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Co-op, Sainsbury’s and Tesco sign EJF transparency charter to end illegal fishing and slavery at sea
Apr 10, 2019

Co-op, Sainsbury’s and Tesco sign EJF transparency charter to end illegal fishing and slavery at sea

By EJF Staff

Tesco, Sainsbury’s and Co-op are the first to sign our Charter for Transparency, designed to help supermarkets ensure their seafood supply chains are free from illegal fishing and human rights abuse. With the help of supporters who signed our initial letter, we have enlisted the backing of these major retailers, which together make up over half of all groceries sales in the UK.

This is a major win, but we can make it even bigger with your help. We are in positive discussions with several other supermarkets, and you can show them that consumers care by signing the letter urging them to take the pledge.

Human rights abuses and illegal practices that destroy ocean ecosystems have plagued parts of the global seafood industry. Out at sea and far from law enforcement, crew are vulnerable, and unscrupulous owners can act with impunity.

A lack of transparency in the global seafood industry allows such harmful practices to persist, enabling Illegal operators to create as much confusion as possible around their identities; escaping detection by changing vessel names; concealing ownership; flying different flags to avoid detection; or removing ships from registers entirely.

Transparency in all aspects of fisheries is crucial to ensuring that the seafood we eat was caught legally, ethically and sustainably. Supermarkets are a vital link in the chain and can do much to demand change.

The charter includes detailed recommendations retailers can use with suppliers to make sure no boat associated with illegal or unethical practices taints their supply chain.

Central to this is the use of traceability systems that allow fish to be tracked from net to plate, accompanied by necessary evidence showing it was caught legally and ethically. These should be backed up by third party audits, focused on those areas of the supply chain with the highest risks.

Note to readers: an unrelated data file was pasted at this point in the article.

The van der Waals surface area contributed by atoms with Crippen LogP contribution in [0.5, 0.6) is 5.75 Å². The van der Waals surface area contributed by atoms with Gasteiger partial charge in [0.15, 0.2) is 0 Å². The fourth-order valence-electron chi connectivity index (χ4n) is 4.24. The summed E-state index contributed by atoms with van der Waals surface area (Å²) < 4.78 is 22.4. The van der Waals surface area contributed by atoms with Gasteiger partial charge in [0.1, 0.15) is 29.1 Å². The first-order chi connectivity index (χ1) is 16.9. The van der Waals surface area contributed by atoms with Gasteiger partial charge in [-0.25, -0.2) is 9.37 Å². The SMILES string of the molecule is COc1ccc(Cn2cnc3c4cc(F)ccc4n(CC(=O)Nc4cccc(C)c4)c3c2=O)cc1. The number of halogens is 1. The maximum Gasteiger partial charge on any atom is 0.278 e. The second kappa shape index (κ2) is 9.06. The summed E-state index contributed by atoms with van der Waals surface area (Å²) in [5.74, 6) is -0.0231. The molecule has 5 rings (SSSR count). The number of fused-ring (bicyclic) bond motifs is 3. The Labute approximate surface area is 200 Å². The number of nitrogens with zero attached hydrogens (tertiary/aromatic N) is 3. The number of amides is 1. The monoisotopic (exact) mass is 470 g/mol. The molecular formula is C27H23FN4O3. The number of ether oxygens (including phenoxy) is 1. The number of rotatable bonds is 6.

In addition, supermarkets have a powerful voice that they can use to call on governments to make critical reforms. The charter calls on them to support the adoption of EJF’s ten principles for global transparency in the fishing industry.

These simple, low-cost measures – which include publishing license lists and giving vessels unique numbers – are well within the reach of any country and can play a pivotal role in the battle against illegal fishing and human rights abuse in the sector.

Supermarkets have real power to help end illegal fishing and human rights abuse at sea. They can do this by putting in place effective risk mitigation policies and processes across their entire supply chains, backed by independent verification.

By adopting EJF’s Charter for Transparency they will be doing much to achieve this and at the same time will actively encourage governments across the world to implement the basic measures that are vital to eradicating illegal fishing and human rights abuses in the seafood sector.

The leadership shown by Tesco, Sainsbury’s and the Co-op is to be commended and we hope others will sign up soon. After all, it is clear that consumers want and deserve seafood that is sustainable, legal and ethical.

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